What are the 10 characteristics of a partnership? ›

10 Characteristics of Unstoppable Partnerships
  • Supportive. For a partnership to be successful each member needs to feel a sense of support and optimism about the collaboration. ...
  • Rewarding. ...
  • Cohesion. ...
  • Open. ...
  • Protective. ...
  • Challenge. ...
  • Catalyst. ...
  • Morale.
18 Jun 2015

What are the 6 characteristics in the partnership? ›

Seven Characteristics of a Great Partnership
  • Trust. Without trust there can be no productive conflict, commitment, or accountability.
  • Common values. ...
  • Chemistry. ...
  • Defined expectations. ...
  • Mutual respect. ...
  • Synergy. ...
  • Great two-way communications.

How do you create a partnership at work? ›

To ensure your business partnership stays on course, follow these tips.
  1. Share the same values. ...
  2. Choose a partner with complementary skills. ...
  3. Have a track record together. ...
  4. Clearly define each partner's role and responsibilities. ...
  5. Select the right business structure. ...
  6. Put it in writing. ...
  7. Be honest with each other.
22 Mar 2019

What is your definition of partnership? ›

What is a Partnership? A partnership is a form of business where two or more people share ownership, as well as the responsibility for managing the company and the income or losses the business generates.

What is the true meaning of partnership? ›

A partnership can be defined as a collaborative relationship between organizations. The purpose of this relationship is to work toward shared goals through a division of labor that all parties agree on. Partnerships are complex vehicles for delivering practical solutions to societal and community issues.

Can a partnership be more than 2? ›

An LLC partnership can have two or more owners, called members. Limited liability companies with multiple members are referred to as multi-member LLCs or LLC partnerships. Under an LLC partnership, members' personal assets are protected. In most cases, members can't be sued for the business's actions or debts.

What is partnership answer in one sentence? ›

A partnership is an agreement between two or more persons to share profits and losses of the firm. According to Section 4 of the Indian Partnership Act, 1932, “Partnership is the relation between persons who have agreed to share profits of a business carried on by all or any one of them acting for all.

How do partnerships make decisions? ›

There are three broad ways business decisions may be made in a partnership: by consensus, through a democratic approach, or by delegation. Most partnerships detail their structuring and business decision making in an Articles of Partnership document.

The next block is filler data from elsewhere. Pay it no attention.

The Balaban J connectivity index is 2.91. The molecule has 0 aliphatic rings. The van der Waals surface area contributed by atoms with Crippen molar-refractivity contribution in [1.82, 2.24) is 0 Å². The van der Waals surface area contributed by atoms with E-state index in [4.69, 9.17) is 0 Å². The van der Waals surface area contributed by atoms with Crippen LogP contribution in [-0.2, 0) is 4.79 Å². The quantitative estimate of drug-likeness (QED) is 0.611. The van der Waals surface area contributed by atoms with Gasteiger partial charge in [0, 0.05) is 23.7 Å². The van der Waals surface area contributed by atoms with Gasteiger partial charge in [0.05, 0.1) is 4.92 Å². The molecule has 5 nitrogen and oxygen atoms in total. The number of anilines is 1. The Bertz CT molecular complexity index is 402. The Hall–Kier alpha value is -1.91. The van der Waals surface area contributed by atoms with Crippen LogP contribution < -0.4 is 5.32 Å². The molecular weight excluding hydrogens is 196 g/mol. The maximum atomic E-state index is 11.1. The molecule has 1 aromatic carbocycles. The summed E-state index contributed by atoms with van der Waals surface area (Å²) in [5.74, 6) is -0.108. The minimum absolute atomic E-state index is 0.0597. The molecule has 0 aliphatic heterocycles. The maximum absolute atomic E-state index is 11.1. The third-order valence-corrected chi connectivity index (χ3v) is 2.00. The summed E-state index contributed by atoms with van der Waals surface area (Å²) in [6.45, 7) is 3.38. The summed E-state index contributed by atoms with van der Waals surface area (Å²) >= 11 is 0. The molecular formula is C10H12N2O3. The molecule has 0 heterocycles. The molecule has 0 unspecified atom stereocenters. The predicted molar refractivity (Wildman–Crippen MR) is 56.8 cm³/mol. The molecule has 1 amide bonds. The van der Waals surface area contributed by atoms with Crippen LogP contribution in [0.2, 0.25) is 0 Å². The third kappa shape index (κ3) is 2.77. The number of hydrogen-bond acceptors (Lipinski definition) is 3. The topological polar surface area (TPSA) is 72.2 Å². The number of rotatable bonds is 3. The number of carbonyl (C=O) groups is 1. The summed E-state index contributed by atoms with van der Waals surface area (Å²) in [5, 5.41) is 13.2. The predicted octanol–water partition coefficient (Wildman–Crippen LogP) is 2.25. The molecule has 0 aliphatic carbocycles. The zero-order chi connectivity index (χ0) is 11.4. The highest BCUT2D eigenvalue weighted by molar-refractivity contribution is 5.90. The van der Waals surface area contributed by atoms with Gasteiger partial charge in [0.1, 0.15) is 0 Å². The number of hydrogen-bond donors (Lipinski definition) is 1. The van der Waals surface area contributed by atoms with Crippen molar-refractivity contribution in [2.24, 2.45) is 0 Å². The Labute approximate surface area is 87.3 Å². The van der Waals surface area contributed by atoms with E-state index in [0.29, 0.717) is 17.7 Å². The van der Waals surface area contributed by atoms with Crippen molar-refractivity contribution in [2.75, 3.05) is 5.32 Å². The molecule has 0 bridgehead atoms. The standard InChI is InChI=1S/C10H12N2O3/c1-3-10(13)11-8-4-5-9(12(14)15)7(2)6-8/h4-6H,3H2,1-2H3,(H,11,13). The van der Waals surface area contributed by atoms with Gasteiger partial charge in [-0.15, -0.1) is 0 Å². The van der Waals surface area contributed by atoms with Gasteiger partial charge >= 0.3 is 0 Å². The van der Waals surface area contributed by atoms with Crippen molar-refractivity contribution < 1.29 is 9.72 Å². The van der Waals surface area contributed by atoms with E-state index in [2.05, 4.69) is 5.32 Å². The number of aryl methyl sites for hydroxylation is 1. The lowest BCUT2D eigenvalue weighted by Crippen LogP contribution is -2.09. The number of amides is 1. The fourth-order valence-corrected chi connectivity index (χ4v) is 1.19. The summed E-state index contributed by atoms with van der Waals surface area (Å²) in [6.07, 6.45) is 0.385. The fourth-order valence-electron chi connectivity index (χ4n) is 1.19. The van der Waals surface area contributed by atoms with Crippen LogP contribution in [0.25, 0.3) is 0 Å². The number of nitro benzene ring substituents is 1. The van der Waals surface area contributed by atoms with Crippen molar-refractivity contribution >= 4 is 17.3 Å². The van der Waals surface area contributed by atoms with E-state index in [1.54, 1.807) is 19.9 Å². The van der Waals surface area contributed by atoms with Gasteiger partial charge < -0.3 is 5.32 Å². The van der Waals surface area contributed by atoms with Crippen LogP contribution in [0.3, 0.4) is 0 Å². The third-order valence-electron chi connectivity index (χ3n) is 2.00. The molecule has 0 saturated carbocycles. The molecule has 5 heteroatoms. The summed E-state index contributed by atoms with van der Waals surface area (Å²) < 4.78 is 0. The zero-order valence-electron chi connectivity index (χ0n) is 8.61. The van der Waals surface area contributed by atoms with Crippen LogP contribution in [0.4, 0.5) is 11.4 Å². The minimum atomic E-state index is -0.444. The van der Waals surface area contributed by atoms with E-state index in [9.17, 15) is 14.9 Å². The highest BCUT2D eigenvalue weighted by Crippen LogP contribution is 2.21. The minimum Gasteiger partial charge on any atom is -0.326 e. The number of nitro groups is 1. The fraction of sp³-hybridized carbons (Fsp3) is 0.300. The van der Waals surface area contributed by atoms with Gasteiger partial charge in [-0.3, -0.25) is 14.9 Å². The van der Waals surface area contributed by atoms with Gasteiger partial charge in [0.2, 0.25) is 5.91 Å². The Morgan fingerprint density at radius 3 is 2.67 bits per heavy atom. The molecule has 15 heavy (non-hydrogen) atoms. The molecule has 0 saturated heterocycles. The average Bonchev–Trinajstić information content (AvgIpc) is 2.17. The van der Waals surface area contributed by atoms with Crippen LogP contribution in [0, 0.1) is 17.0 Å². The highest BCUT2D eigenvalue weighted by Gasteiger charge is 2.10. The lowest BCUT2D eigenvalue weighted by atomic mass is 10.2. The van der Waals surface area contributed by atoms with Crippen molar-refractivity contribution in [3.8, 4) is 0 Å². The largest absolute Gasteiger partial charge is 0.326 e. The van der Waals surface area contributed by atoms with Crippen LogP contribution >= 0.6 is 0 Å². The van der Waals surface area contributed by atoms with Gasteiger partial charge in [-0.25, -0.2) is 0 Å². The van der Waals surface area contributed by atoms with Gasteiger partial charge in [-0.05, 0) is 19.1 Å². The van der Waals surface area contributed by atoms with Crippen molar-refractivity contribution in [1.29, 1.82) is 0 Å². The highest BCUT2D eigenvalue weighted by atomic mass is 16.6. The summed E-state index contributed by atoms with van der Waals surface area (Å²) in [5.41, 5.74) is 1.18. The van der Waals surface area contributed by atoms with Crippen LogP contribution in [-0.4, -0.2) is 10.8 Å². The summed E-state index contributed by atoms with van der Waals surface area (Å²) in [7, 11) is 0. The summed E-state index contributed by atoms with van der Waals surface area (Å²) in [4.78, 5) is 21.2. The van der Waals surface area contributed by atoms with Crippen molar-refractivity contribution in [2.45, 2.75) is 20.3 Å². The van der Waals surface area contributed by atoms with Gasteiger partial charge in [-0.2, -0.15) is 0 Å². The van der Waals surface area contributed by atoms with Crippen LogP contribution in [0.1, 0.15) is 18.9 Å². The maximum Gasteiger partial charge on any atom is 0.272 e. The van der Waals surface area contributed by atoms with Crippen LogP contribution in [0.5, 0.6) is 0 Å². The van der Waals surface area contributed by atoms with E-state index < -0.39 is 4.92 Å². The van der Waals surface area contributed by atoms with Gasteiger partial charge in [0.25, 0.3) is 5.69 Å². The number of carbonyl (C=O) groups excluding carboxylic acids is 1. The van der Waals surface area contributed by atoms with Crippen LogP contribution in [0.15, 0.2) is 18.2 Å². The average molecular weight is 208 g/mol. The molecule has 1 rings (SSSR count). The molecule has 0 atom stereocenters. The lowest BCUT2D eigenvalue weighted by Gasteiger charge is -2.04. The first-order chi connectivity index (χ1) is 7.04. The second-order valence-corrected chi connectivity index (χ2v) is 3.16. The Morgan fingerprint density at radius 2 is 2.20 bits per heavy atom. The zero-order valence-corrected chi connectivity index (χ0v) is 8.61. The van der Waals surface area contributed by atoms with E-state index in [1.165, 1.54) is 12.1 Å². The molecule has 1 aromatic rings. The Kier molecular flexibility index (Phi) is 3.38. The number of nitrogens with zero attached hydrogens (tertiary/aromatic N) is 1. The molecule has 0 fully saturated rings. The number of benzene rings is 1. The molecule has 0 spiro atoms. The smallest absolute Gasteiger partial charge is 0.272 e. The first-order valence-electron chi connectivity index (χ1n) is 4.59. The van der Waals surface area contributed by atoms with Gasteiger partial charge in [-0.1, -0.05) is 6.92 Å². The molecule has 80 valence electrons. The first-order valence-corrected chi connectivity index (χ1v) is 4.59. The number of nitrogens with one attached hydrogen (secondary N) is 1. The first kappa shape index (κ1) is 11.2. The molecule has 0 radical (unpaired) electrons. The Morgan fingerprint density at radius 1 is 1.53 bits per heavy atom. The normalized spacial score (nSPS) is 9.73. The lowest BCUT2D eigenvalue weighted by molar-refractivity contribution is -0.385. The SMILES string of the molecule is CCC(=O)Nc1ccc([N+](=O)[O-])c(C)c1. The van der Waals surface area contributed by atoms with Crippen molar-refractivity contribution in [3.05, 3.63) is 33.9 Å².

What is a strong partnership? ›

Strong partnerships are grounded in common values and goals, mutual respect and trust, and the experience, sensibilities, and knowledge that each partner brings to the table.

What is a product collaboration? ›

A product collaboration is when two brands with similar target markets co-create, co-brand and co-promote a product. You're essentially doubling your marketing power, adding value to your customers and generating buzz all at once!

What does a product partnership manager do? ›

First, what is a Partnership Manager? Partnership Managers at SaaS companies are typically responsible for recruiting and acquiring new resellers, training and supporting them, coordinating activities between the two companies and identifying and pursuing joint sales opportunities.

What does partnership mean in marketing? ›

Partnership marketing is a strategic collaboration between two or more firms that helps each firm reach its respective business goals. Goals could include: Increasing brand awareness and reach. Generating more website and social media traffic.

What are the two example of partnership? ›

A partnership business, by definition, consists of two or more people who combine their resources to form a business and agree to share risks, profits and losses. Common partnership business examples include law firms, physician groups, real estate investment firms and accounting groups.

What are the 4 types of collaboration? ›

As follows is a brief description of the four main types of collaboration known to us today (Alliances, Portfolios, Innovation Networks, and Ecosystems), and the importance of each.

What are the 3 important skills in collaboration? ›

Ok, so what are 3 important skills for teamwork and collaboration?
  • Communication. Intuitively, it makes sense that strong communication skills support a culture of collaboration at work. ...
  • Respect for diversity. ...
  • Trust.

What are the roles and responsibilities in a partnership? ›

In a partnership, each partner has a legal duty to act in the partnership's best interests, as well as the best interest of the other partners. There's also the legal duty of individual personal liability for partnership obligations. General partners are liable for all contracts entered into by other partners.

How do you manage a partnership? ›

  1. 5 Tips on Managing Partner Relationships. Manage your partners, communicate effectively, and increase your ROI together. ...
  2. Create a shared partnership vision and roadmap. ...
  3. Be transparent. ...
  4. Know your partner's strengths and weaknesses. ...
  5. Communicate effectively. ...
  6. Know when to say goodbye.

What is partnership in simple word? ›

What is a Partnership? A partnership is a form of business where two or more people share ownership, as well as the responsibility for managing the company and the income or losses the business generates.

What is another word partnership? ›

On this page you'll find 91 synonyms, antonyms, and words related to partnership, such as: assistance, association, business, company, cooperation, and cooperative.

What is a good word for partnership? ›

Synonyms of partnership
  • collaboration.
  • relationship.
  • association.
  • cooperation.
  • affiliation.
  • connection.
  • alliance.
  • merger.